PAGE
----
Robots, Wearables and Implanted Devices in the Age of Bionic Health


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If you are an electronics manufacturer and you ask your business bankers where their market research suggests growth will come from, they will almost certainly identify medical electronics as a key growth area. For the past five years, the segment has enjoyed something close to 6% CAAGR with acceleration predicted in the short term and remains one of the few areas where the U.S. is a net exporter of products. This results in a market size on the order of $120 billion in the U.S. alone with more than 6,500 companies participating, and analysts expect this figure to grow to $133 billion in the next two years. There are a series of drivers for this growth:  demographics, technology advancements and, perhaps most importantly, remote monitoring.

The first and most obvious trend is that the population base is both aging and living longer (Figure 1). With an increasing number of prospective patients for more advanced procedures, the proliferation of medical electronics and technology advancement is a critical piece of the puzzle. The objective is to bring technology advancements such as wireless communication protocols, data analytics and robotics into the hospitals and operating rooms to improve success rates, reduce complications and improve patient comfort.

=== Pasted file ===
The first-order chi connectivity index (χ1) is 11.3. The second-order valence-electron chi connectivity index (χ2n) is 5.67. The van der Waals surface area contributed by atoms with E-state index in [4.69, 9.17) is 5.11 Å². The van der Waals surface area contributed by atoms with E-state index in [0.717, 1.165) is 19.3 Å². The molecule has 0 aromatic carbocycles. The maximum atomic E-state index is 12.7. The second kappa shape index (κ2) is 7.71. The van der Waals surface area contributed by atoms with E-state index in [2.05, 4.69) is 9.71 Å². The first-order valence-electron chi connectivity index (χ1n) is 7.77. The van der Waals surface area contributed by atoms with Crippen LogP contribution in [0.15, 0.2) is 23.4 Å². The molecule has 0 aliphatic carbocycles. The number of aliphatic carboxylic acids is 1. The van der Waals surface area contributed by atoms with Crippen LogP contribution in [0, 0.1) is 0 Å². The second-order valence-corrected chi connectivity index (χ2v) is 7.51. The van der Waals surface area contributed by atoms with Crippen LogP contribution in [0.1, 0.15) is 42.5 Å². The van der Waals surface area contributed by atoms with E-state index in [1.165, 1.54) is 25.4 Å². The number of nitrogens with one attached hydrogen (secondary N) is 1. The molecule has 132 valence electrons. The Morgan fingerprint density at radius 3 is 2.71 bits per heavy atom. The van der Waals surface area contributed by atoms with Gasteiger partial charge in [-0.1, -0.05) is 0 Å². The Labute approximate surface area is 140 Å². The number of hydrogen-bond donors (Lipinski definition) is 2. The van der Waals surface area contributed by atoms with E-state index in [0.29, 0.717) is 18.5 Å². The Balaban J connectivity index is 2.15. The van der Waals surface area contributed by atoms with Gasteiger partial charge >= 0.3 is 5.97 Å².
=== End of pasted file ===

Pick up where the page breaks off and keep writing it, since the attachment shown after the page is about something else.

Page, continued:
A visit to a hospital operating room in 2015 will provide ample evidence of the trends toward more and more advanced electronics adoption in the medical field. Technology is allowing more surgery to be done with fewer incisions, reducing scarring, risk of infection and other complications. 3D cameras and robotic surgical instruments allow doctors to operate from several feet to thousands of miles away avoiding the crowding of operating rooms and allowing specialists to work on patients who cannot travel to their physical location.

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Editor's Note: This article originally appeared in the January 2015 issue of The PCB Magazine.

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